His sensational final leg for Australia's 4x100m relay team ensured they qualified for tomorrow morning’s final in a time of 38.17sec.

Ross was overlooked for the individual 100m field and is still shattered by yet another controversial decision by Athletics Australia.

The 31-year-old six-time national champion ripped into selectors today, confident he could have qualified for the 100m semi-finals and perhaps even the final against Usain Bolt and Co.

Set up beautifully by teammates Anthony Alozie, Isaac Ntiamoah and Andrew McCabe, Ross's anchor leg saw Australia finish fifth in its semi-final, then progress to the final as a fastest loser.

"I was running some guys down that were in the final and I ran right now and showed why I am called The Boss," Ross said.

"I will definitely use (the AA decision) as energy. That's why I have done my whole career. I would have come close (to the 100m final) without a doubt.

"I was tossing up whether I should even watch the 100m (races) on telly. It was hard being at (Australia's training camp in) Tonbridge and turning up to training the next day with a big boot in your guts but I am a man.

"I cop it on the chin. I am a professional and that showed tonight."

Asked if Athletics Australia might learn from its mistakes in London given his and Solomon's success, he replied: "They have been doing it for too long so who knows."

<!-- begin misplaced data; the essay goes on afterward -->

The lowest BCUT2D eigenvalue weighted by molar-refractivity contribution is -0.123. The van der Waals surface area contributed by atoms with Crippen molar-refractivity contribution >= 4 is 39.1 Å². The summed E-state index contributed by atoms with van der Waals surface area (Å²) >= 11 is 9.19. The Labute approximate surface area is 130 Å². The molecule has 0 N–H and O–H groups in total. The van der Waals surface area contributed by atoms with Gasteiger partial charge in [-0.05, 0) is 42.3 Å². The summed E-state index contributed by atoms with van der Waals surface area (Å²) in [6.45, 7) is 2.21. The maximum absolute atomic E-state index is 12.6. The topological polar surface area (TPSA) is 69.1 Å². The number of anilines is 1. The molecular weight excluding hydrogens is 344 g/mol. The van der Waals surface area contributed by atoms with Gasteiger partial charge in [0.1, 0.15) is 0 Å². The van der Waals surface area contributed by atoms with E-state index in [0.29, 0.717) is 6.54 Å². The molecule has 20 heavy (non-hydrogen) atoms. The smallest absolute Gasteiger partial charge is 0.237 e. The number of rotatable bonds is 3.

Ross has a personal best of 10.07 back in 2007, and ran a time of 10.23 in the Australian domestic season.

He did not meet the A qualifier of 10.18sec, but was already running the relay in London and proved his pace with a 10.23 run in shocking conditions only weeks ago in Italy.

Like 400m runner Steve Solomon, already running the 4x400m relay in London, he could easily have been included in an individual field.

AA chairman of selectors Dion Russell recently defended the non-selection of Ross, who at one stage was threatening to pull out of London altogether.

Ross's fury seems entirely justified, but it should not take the gloss off the brilliant run by the pair, who will not rule out a podium finish.

Ross was the headline act last night, but this Australian team has some men with fascinating stories.

Alozie, 25, was spotted by an athletics coach playing soccer in Nigeria, and after coming to Australia for the Commonwealth Games in 2006 decided to stay.

Townsville's Andrew McCabe, just 21, spent two years out of the sport with continued injuries, while Ross retired and at one stage attempted an NFL career.

Said McCabe: "I am 21 years old and an Olympic finalist already, so words can't describe how I feel at the moment. We are all in pretty good nick and Josh is in the best shape of his life."

Earlier Great Britain's exceptional time of 37.93sec meant nothing when it bungled the last changeover and were disqualified.

In the final swap Daniel Talbot handed the baton to Adem Gemili outside the mandated changeover zone, with Gemili in tears after the race.

"It's disappointing because we ran 37.9sec and that last changeover was sloppy, so we could have been in contention if we had made it. In a stadium like this it's hard to hear, 'hand', so I put my hand back waiting for it and waiting for it, and then it didn't come."

Jamaica finished second-fastest for the final behind America without Usain Bolt, with Yohan Blake confirming later that the dual gold medallist had pulled up well from his back injury and would race on Saturday night.

"Let's Go While We're Young"